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How To Build A 22 Gallon High Speed Photography Studio

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High speed photography has a tendency to be messy (broken glass, water and other flying debris) and potentially dangerous (guns, and that flying debris again). However it’s the need for darkness which can prove to be the biggest problem. Having built a high-speed laser trigger, I needed a way of actually using it to take some photos. This presented me with a puzzle, as I work in an open plan office and have small children at home. Neither lend themselves to blacked-out rooms, flying shards of glass and small arms. The solution I came up with manages to solve all of these problems and more, and is I think worth trying even by those who are lucky enough to have access to real studios.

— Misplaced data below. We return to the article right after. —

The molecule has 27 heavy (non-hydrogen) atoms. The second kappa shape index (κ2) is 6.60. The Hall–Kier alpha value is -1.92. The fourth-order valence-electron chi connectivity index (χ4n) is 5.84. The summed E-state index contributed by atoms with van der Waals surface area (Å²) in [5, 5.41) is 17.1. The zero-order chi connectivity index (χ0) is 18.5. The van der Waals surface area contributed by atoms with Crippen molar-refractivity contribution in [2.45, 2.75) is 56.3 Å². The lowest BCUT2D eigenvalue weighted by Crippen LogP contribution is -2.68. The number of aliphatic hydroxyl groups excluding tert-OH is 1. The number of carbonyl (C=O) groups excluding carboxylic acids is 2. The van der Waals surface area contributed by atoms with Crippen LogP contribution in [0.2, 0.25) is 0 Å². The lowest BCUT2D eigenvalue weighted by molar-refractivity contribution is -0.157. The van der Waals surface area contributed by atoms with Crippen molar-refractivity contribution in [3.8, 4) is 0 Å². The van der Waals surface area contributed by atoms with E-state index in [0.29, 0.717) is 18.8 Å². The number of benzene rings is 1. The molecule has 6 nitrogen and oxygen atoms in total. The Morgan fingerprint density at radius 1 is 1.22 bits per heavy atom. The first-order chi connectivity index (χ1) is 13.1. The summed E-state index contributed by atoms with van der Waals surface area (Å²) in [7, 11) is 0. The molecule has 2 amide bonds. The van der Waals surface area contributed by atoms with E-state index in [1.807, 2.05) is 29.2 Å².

My inspiration was the film changing bag, which is simply a light-proof bag with elasticated holes for arms. This is great for times when you need complete darkness but don’t have a darkroom, such as when you’re loading a film into a developing tank. Clearly a bag would be no use here, but perhaps a box would do. I looked at the large, black recycling boxes that we have around here and thought they may be on the right track. A quick search on Amazon for the largest black plastic box I could find turned up this 84 litre (22 gallon) beauty, complete with lid for £21 ($37). It sits comfortably on my desk, and is easily stored underneath it.

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This Extensive Tutorial Will Show You Everything You Need To Know About High Speed Photography

Maurice Ribble, the maker behind CameraAxe,  probably one of the higher authorities on high speed photography today just released one of the most extensive lectures on high speed photography that I have seen to date.